Lettuce on Mars, a project by University of Southampton students to send a small greenhouse to Mars in which lettuce would be grown using the Martian atmosphere and local sunlight, has been shortlisted by Mars One in a future space flight to the red planet.
If all goes according to plan, the payload will arrive on Mars in 2018 alongside the other Mars One experiments.
Suzanna Lucarotti, leader of the project, said:
“To live on other planets we need to grow food there. No-one has ever actually done this and we intend to be the first. This plan is both technically feasible and incredibly ambitious in its scope, for we will be bringing the first complex life to another planet.”
“Growing plants on other planets is something that needs to be done, and will lead to a wealth of research and industrial opportunities that our plan aims to bring to the University of Southampton.”
“We have tackled diverse sets of engineering challenges, including aeroponic systems, bio filters, low power gas pressurization systems and failsafe planetary protection systems and then integrated them all into one payload on a tight mass, power and cost budget.”
(Photographs: all five photos come from the Lettuce on Mars website.)
Cruise: during the 7-month journey to Mars everything will be powered down and remain inactive. The seeds will remain frozen until the spaceship lands on the red planet.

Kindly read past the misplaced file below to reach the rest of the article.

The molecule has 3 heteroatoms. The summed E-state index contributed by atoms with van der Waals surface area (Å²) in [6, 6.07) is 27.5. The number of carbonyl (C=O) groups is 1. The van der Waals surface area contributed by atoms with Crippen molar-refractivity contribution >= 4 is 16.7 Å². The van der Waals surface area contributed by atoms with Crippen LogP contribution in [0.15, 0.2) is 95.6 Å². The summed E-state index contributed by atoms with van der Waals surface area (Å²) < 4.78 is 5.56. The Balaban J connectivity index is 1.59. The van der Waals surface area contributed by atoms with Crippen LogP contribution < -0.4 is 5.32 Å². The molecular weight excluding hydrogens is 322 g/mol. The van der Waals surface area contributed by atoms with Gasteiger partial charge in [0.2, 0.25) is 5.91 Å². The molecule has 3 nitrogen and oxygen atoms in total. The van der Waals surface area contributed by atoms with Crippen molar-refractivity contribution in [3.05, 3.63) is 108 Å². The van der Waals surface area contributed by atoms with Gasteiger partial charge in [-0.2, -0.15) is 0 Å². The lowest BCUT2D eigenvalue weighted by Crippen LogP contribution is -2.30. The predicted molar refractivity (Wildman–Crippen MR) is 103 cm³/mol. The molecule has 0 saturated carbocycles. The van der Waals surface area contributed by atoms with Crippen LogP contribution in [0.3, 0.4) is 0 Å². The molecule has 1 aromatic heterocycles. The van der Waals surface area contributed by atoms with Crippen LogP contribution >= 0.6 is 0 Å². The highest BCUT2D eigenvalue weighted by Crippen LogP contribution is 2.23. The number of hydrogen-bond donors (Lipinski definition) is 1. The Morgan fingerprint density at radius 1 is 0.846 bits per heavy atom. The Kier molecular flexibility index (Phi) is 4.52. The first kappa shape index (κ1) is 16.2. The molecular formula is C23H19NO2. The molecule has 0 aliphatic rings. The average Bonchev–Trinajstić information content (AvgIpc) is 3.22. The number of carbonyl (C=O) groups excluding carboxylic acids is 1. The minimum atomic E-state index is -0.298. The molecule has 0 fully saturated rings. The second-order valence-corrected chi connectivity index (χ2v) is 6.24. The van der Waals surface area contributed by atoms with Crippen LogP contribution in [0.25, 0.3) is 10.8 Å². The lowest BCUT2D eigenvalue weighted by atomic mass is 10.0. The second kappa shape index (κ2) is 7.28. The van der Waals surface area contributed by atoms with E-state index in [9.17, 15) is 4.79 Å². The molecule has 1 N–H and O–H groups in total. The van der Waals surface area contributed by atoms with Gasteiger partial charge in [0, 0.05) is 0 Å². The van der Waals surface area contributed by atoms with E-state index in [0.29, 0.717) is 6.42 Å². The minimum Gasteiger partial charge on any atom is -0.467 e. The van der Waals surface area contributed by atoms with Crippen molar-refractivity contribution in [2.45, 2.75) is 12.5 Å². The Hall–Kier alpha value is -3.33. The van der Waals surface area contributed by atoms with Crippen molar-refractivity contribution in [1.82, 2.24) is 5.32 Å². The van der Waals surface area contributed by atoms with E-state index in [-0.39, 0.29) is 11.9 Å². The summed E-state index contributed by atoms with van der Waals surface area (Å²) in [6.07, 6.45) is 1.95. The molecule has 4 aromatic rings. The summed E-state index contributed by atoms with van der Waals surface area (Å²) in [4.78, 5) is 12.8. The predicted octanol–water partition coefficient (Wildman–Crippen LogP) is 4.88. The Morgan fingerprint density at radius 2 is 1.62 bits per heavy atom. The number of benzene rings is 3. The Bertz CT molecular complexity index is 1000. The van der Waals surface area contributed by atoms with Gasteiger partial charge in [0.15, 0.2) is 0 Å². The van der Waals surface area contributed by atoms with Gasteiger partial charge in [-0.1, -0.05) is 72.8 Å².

Landing: after landing, heaters placed around the growth chamber will kick in and maintain an ambient temperature within the greenhouse of between 21C and 24C (70F and 75F). Mars’ surface temperature is (minus) -63C (-81.4F), while air pressure is one-hundredth of earth’s.
Setup: carbon dioxide (CO2), sourced from the Martian atmosphere, will be heated and pressurized. Via electrolysis of water brought from earth, oxygen will be produced. A certain amount of water with dissolved nutrients will be vaporized within the greenhouse’s atmosphere.
Lettuce Growth: under these conditions, lettuce seed germination will begin. Photosynthesis will occur thanks to direct sunlight and light from LEDs in the top of the greenhouse.
Mission success! if all goes according to plan, the lettuce will reach full size in about four weeks. Photos will be taken by a camera fitted inside the growth chamber. The pictures will be transmitted back to earth, along with sensor data, on a daily basis.
Termination: after the project has been completed and following a predetermined signal, the heater will exterminate all living matter within the payload, so that there is no risk of contamination.